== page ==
Ballet Blog- Chat With Felicia McPhee

Felicia McPhee, guest ballet teacher with Live Oak Dance New Orleans.

Hello, again Live Oak Family!  This week, we sat down with our new, very accomplished instructor, Felicia McPhee.  Felicia takes her knowledge of the human body and its construction and applies it to her practice, and it shows.  Learn more about Felicia’s methodology and inspirations below.

Q: Could you tell us a bit about your training and career and how they’ve influenced you as a teacher?

My teaching method is influenced by many factors. I grew up training in the Russian Vaganova method, then expanded my skills in other techniques during college and as a professional. I’ve danced with many companies and have experienced learning from many teachers, all with different views on what is “correct”. But I think the thing that influences my teaching the most, is the anatomical knowledge I gained in college and applying it to my own dancing. I learned which muscles move, support, and connect with other parts of the body. Understanding alignment and structure helps accomplish almost anything in ballet! I enjoy being a professional dancer while also being a teacher because I can apply the principles I teach to my students to my own dancing and see what really works.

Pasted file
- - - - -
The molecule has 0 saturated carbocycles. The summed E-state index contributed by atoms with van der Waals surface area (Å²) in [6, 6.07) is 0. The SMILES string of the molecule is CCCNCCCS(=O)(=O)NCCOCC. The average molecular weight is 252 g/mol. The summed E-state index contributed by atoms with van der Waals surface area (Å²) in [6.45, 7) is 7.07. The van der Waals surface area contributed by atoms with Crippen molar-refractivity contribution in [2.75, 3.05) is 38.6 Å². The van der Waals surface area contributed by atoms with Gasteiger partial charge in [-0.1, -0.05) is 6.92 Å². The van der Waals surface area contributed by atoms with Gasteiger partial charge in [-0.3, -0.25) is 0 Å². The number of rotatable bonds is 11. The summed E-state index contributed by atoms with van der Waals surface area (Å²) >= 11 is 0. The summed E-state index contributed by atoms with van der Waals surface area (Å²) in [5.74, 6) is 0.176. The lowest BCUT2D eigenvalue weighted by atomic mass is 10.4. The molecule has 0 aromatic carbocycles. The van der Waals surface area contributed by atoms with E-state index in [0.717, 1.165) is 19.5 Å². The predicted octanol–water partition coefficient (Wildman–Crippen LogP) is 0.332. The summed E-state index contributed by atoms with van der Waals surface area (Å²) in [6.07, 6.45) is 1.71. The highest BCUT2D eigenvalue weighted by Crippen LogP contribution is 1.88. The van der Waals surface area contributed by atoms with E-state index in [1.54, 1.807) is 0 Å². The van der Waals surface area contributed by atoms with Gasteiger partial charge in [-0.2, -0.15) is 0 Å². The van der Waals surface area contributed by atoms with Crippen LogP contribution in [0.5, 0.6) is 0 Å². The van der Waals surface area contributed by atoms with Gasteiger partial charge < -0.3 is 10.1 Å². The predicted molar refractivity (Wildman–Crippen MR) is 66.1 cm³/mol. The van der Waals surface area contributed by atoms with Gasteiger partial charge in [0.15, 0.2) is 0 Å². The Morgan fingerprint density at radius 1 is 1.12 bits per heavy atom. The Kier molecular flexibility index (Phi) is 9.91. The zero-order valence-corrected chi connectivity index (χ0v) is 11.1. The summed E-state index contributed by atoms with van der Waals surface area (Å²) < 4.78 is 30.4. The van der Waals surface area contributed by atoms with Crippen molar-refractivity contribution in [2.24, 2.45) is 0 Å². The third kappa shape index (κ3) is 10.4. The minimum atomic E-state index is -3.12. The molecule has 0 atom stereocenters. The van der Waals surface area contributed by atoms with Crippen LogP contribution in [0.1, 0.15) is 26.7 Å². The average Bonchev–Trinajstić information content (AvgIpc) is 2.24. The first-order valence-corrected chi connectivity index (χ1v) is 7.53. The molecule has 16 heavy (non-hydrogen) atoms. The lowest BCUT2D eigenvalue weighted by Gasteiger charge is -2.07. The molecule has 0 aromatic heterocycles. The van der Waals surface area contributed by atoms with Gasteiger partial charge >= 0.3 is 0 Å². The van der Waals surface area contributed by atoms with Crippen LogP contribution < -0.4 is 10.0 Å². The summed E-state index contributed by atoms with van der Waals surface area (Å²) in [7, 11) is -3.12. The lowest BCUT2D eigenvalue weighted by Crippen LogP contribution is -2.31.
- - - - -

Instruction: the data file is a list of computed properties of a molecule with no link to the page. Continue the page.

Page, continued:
Q: What’s your favorite thing about teaching?

Witnessing the moments when I see something click for a student. They work and work and work and finally accomplish or understand a step or principle.

Q: What interests do you have outside of dance?

My mom taught me how to sew when I was young. I have used that skill to start a dancewear company called Feature Dancewear where I enjoy making leotards and skirts etc. I also love spending time with my husband and dog Leroi. We travel a lot and find fun adventures around the country.

Q: What’s been your favorite moment as an artist?

There are so many moments that I love it’s hard to choose one. Overall, I love performing. My favorite part of being a ballet dancer and artist is sharing my love of this art for the audience. If I can touch them or change them in some way during a performance then I feel like I’ve done my job.

Q: Any quick words of advice to your students?

In the end, you are your best teacher. Don’t always wait for an instructor to correct you specifically. Learn from other’s corrections and apply them to yourself. You get out what you put in. Dance is hard work but it should also be fun and enjoyable for you!

You can check out more of Felicia’s dancing on her YouTube Channel!  Thank you as always for reading!